What is an SSL Certificate?

What is an SSL Certificate?

An SSL certificate enables an encrypted rather than a plain-text connection and verifies websites are secure. It stands for Secure Sockets Layer and creates an encrypted link between the server on which a site is hosted and the visitors' browsers. 

SSL certificates allow websites to use HTTPS, the more secure version of HTTP. The website's origin server hosts the SSL certificate, which is a data file. SSL certificates enable SSL/TLS encryption and contain the website's public key.

Devices trying to access the server will check the SSL certificate to get the public key and verify the server is authentic. The private key is hidden.

Websites whose domains start with HTTPS use SSL/TLS. A website without SSL can't provide a secure connection or keep customer data safe and private. SSL stops ill-meant entities from accessing and altering data transferred between browsers and servers.

How do SSL certificates work?

SSL certificates are a data file with the following information:

  • The person, device, or organization they were issued to
  • The domain name they were issued for
  • The issuing authority and their digital signature
  • The public key
  • The issue date of the certificate
  • Any linked subdomains
  • The certificate's expiration date

The public and private keys of SSL certificates are extensive character strings used to encrypt and sign data. Only the private key can decrypt data that the public one encrypted.

The certificate is sent to every device that asks to load the website. Most browsers let users see the SSL certificate.

Risks of not having an SSL certificate

According to an FBI report, cybercrimes incurred losses of more than $3.5 billion in 2019 alone. That year, there were almost 470,000 cybercrime-related complaints. Most involved data breaches, phishing, and non-payment or non-delivery.

Risks of not installing an SSL certificate on a website include data leaks, man-in-the-middle attacks, phishing, non-compliance with regulations, SEO problems, and reputational damage.

Man-in-the-middle attacks occur when an ill-meant entity intercepts data transmitted between the server and the users' web clients.

Your site is not seen as authentic when you don't use an SSL certificate, leaving it vulnerable to being used in phishing attacks. It's challenging to identify whether a phishing website is real or fake.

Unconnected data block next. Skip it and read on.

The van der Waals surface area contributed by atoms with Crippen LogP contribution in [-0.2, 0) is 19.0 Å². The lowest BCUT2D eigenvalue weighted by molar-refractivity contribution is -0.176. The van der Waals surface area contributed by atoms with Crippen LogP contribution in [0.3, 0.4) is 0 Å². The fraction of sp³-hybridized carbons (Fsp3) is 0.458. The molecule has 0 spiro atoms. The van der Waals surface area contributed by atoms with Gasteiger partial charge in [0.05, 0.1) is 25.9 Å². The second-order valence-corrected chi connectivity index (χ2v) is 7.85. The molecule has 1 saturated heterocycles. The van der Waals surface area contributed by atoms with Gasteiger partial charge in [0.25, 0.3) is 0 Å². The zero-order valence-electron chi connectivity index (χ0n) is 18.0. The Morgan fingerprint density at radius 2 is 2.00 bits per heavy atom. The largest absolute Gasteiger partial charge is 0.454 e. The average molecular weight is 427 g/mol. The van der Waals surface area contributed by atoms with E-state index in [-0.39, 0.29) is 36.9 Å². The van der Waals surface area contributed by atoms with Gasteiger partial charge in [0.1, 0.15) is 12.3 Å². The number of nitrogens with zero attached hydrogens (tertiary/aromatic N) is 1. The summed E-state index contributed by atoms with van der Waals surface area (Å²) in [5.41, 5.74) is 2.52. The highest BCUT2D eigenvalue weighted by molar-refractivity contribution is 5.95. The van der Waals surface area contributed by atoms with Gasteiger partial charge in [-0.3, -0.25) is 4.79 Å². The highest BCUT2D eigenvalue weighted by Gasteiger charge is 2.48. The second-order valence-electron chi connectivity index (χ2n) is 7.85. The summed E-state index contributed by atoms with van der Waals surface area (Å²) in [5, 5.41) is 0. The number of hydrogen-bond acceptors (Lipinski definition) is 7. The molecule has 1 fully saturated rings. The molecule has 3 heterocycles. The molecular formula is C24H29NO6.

Not having an SSL certificate can lead to incompliance issues in a number of jurisdictions. 

Even if just one of these risks materializes for a business, that business faces brand and reputational damage. Clients lose trust and faith in the company, leading to lost business and profit.

Finally, the main browsers don't trust sites without an SSL certificate. As a result, your rankings will suffer.

How do you get an SSL certificate?

Websites obtain a valid SSL certificate from an authority. These authorities are external organizations and third parties that generate and issue certificates. They sign the certificates digitally with their private keys, letting client devices verify them. Most authorities charge fees to make SSL certificates available.

After an authority issues a certificate, you must install and activate it. Hosting companies usually take care of this. When the certificate has been activated on the origin server, all traffic to and from the website becomes secure and encrypted.

Can you create your own SSL certificate?

You can create an SSL certificate by pairing a public and a private key with the above information. These certificates are called "self-signed" because they are signed by the site's private key, not an external authority's.

In this case, no external authority can authenticate the origin server. Browsers don't trust self-signed certificates and might mark these sites as "not secure." They can even keep the website from loading.